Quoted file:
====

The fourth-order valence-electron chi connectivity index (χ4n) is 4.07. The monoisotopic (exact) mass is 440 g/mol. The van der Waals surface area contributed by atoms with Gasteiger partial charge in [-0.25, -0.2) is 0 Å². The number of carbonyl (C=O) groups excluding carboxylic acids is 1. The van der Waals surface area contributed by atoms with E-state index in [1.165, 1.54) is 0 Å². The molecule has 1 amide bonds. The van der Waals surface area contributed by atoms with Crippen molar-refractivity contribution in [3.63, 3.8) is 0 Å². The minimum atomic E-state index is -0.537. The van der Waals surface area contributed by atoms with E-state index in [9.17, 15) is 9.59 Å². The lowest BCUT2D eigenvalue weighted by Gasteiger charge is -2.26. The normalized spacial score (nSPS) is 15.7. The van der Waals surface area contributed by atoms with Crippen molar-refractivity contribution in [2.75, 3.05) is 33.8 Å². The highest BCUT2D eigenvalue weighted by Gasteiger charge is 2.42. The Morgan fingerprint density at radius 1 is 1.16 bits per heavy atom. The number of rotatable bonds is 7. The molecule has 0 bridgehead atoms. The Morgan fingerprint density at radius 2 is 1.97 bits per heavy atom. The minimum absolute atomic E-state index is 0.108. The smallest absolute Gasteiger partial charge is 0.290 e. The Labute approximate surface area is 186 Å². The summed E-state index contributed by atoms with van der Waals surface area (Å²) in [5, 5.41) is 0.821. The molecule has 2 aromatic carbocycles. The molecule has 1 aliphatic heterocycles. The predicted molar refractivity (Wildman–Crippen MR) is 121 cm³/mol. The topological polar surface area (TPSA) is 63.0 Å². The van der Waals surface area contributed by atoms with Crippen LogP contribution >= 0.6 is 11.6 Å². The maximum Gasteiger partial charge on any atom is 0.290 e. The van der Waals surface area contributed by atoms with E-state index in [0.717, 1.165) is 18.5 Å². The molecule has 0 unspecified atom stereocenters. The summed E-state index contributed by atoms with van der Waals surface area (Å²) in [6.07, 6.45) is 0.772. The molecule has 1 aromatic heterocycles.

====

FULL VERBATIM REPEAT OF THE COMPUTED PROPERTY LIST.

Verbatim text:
The fourth-order valence-electron chi connectivity index (χ4n) is 4.07. The monoisotopic (exact) mass is 440 g/mol. The van der Waals surface area contributed by atoms with Gasteiger partial charge in [-0.25, -0.2) is 0 Å². The number of carbonyl (C=O) groups excluding carboxylic acids is 1. The van der Waals surface area contributed by atoms with E-state index in [1.165, 1.54) is 0 Å². The molecule has 1 amide bonds. The van der Waals surface area contributed by atoms with Crippen molar-refractivity contribution in [3.63, 3.8) is 0 Å². The minimum atomic E-state index is -0.537. The van der Waals surface area contributed by atoms with E-state index in [9.17, 15) is 9.59 Å². The lowest BCUT2D eigenvalue weighted by Gasteiger charge is -2.26. The normalized spacial score (nSPS) is 15.7. The van der Waals surface area contributed by atoms with Crippen molar-refractivity contribution in [2.75, 3.05) is 33.8 Å². The highest BCUT2D eigenvalue weighted by Gasteiger charge is 2.42. The Morgan fingerprint density at radius 1 is 1.16 bits per heavy atom. The number of rotatable bonds is 7. The molecule has 0 bridgehead atoms. The Morgan fingerprint density at radius 2 is 1.97 bits per heavy atom. The minimum absolute atomic E-state index is 0.108. The smallest absolute Gasteiger partial charge is 0.290 e. The Labute approximate surface area is 186 Å². The summed E-state index contributed by atoms with van der Waals surface area (Å²) in [5, 5.41) is 0.821. The molecule has 2 aromatic carbocycles. The molecule has 1 aliphatic heterocycles. The predicted molar refractivity (Wildman–Crippen MR) is 121 cm³/mol. The topological polar surface area (TPSA) is 63.0 Å². The van der Waals surface area contributed by atoms with Crippen LogP contribution >= 0.6 is 11.6 Å². The maximum Gasteiger partial charge on any atom is 0.290 e. The van der Waals surface area contributed by atoms with E-state index in [0.717, 1.165) is 18.5 Å². The molecule has 0 unspecified atom stereocenters. The summed E-state index contributed by atoms with van der Waals surface area (Å²) in [6.07, 6.45) is 0.772. The molecule has 1 aromatic heterocycles.